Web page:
“But isn’t striving for perfection a good thing?” Not really – in fact struggling to be perfect might actually be standing in the way of being good. This may seem like an odd statement so let me explain.

Perfection is a unique and subjective view by an individual person, and as everyone sees the world through his or her unique filters a commonly accepted view of perfection cannot exist. Furthermore, as we continue to develop our skills and evolve our understanding of the world, each time we think we are approaching a “perfect” outcome we inevitably discover another step beyond that, and then another step beyond that step and so on. Perfection will therefore forever elude us and remain tantalizingly out of our reach. And herein lies the danger of perfectionism, because this feeling of consistently falling short of the mark will make you feel inadequate.

But let’s say, for the sake of argument, that a universally accepted standard of perfection did exist; perfection would then be a static end-goal beyond which it would be impossible to move; as per definition, perfection cannot be improved upon. In my view this would be a rather sad state of affairs, as the perfect outcome of every human endeavor would be pre-defined, and once attained stifle further development and creativity.

Awareness of the difference between a healthy wish to better oneself and perfectionism is critical for maintaining a balanced perspective on life. High standards of achievement are good but expecting to attain perfection is not only doomed to fail; it is a dangerous pursuit. Research shows that perfectionism hampers success. In fact, it is often the cause of depression, anxiety and feelings of powerlessness.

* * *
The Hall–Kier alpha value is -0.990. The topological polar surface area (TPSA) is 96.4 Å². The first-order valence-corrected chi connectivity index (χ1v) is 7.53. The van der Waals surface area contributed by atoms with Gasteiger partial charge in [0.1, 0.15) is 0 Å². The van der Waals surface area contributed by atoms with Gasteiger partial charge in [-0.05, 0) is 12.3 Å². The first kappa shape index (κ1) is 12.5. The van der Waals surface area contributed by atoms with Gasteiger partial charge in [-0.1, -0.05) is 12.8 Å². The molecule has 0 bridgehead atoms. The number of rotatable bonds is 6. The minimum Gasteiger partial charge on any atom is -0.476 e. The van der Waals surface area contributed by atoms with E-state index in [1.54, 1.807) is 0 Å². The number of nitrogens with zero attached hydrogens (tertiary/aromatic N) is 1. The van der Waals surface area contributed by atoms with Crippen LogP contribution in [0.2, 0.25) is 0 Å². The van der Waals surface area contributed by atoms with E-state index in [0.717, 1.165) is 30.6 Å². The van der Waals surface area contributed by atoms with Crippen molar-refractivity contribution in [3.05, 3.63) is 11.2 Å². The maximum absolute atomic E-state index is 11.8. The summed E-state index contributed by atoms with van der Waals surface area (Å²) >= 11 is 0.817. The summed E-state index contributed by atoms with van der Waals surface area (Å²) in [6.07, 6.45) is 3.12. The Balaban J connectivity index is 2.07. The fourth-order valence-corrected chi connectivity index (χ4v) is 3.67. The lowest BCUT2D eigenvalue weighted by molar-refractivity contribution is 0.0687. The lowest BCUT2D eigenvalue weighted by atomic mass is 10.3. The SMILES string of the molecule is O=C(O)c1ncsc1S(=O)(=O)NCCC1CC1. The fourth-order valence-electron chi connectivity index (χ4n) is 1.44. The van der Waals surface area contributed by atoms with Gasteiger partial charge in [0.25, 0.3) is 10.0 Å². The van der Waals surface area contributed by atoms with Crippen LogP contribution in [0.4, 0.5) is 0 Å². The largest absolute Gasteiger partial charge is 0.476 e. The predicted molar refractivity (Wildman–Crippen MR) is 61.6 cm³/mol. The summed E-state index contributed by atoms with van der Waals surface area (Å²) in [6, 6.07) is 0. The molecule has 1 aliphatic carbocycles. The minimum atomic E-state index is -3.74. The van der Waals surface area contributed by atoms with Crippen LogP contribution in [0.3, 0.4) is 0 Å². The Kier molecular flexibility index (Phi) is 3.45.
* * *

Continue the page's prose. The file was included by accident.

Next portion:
However, ceasing to strive for perfection does not mean stopping to better oneself; there exists an alternative, a different and more powerful standard to aspire to, which is both achievable and more creative, and that is excellence.

To be excellent has as much to do with who you are, as it has to do with what you do. It is a way of being, the sum total of all you choices. It is not simply a measurement of success but also an expression of personal integrity and attitude. Excellence as a measure of quality is dynamic and can be accomplished at every level of achievement and stage of development, from the smallest to the largest of human endeavors. Excellence, therefore, is not only attainable; it will ultimately transcend perfection

So take courage in the fact that once you discover and acknowledge what is uniquely right for you, you can stop the impossible struggle to be perfect and enjoy the positive, creative and ongoing process of being excellent.


How To Have A Good Day

An Alternative To New Years Resolutions

We’ve all tried and we’ve all failed, because studies show that approximately 80% of New Year’s resolutions will be abandoned within a few weeks. Perhaps yours have already flopped by the time you read this, in which case this article is for you. If by chance you belong to the 20% that do manage to stick to your resolutions then well done… but you should still read on.

Instead of setting goals around doing things differently to become healthy, wealthy and wise, a better alternative is to create your intentions around being different because you are a human being, not a human doing. So rather than making lofty promises about eating and drinking less, exercising more and calling your mother regularly, how about discovering a more enjoyable way to create a sense of fulfillment and happiness. (Which, by the way, does not exclude calling your mother more often.)